The Law of Attraction. Want to know why some people "magnetically" attract others to them, while others repel? In junior high school, this was a big mystery to me. I initially thought the way to get people to like you was to impress them – by talking about the cool stuff I had done, desirable things I acquired, or my achievements. Naïve I know, but remember, I was 12 at the time. By 13 I figured out the way to get people interested in you was to be interested in them. Making friends was easy once I learned to ask the right questions. Not the third degree, but friendly questions about the other person and his or her world. It amazed me how quickly people opened up when somebody took an interest in their opinion. Still holds true today. There's actually a term used by CEO's: "Deep Listening." If you're with somebody who's a great listener, you feel as if you are the only person in the world. Needless to say, this is a rare quality. Most people are exceedingly shallow listeners. While you're talking, they're thinking about what to say next, about picking up the dry cleaning, whether you're a prospect for what they're selling, the lint on your jacket, etc. Luckily, it's easy for you to rise above this behavior. By asking friendly questions, and listening to the answers with empathy and full engagement, you will magnetize yourself.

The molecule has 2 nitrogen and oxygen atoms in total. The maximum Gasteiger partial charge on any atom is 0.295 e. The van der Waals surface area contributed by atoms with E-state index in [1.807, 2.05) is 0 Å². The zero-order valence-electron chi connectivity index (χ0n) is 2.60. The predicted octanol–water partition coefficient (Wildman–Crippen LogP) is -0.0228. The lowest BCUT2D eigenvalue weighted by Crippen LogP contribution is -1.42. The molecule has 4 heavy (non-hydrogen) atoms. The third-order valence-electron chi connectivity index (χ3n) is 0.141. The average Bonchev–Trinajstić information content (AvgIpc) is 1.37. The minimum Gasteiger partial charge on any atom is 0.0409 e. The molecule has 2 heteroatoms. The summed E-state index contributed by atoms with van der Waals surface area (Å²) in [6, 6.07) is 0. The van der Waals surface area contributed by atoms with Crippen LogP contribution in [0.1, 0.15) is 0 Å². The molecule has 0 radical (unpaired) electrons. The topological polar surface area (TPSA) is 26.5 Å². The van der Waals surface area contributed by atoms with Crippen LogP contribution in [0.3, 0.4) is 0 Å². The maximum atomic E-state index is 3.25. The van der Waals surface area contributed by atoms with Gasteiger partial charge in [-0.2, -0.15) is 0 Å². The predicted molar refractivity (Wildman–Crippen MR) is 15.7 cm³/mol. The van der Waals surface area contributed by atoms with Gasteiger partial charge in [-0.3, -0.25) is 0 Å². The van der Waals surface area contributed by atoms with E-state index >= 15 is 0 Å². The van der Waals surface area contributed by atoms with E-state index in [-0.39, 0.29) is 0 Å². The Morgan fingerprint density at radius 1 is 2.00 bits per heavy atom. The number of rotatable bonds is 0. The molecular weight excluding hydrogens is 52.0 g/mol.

How to Make an Introduction. In the course of your networking, you'll find many opportunities to make connections for people; usually by introducing two people in the room whom you know, who should know each other. Like many things in life, there's a right way and a wrong way. 40% of people get it wrong, according to a recent poll conducted by The Emily Post Institute. In formal situations, most of us know to introduce the more "important" person to the lesser: "Mister Big, I would like to introduce you to Joe Nobody." However, in most networking situations, the two people you're connecting are of equal stature. Usually you'll be in conversation with someone, and you'll spot somebody they should meet, or that third person will join your group. In this case, the person you were talking with first is more important: "Jane First, let me introduce you to Mary Newcomer. She's a good person to know." "Mary, this is Jane First. Jane's company manufactures widgets." Properly made introductions make everybody feel more comfortable.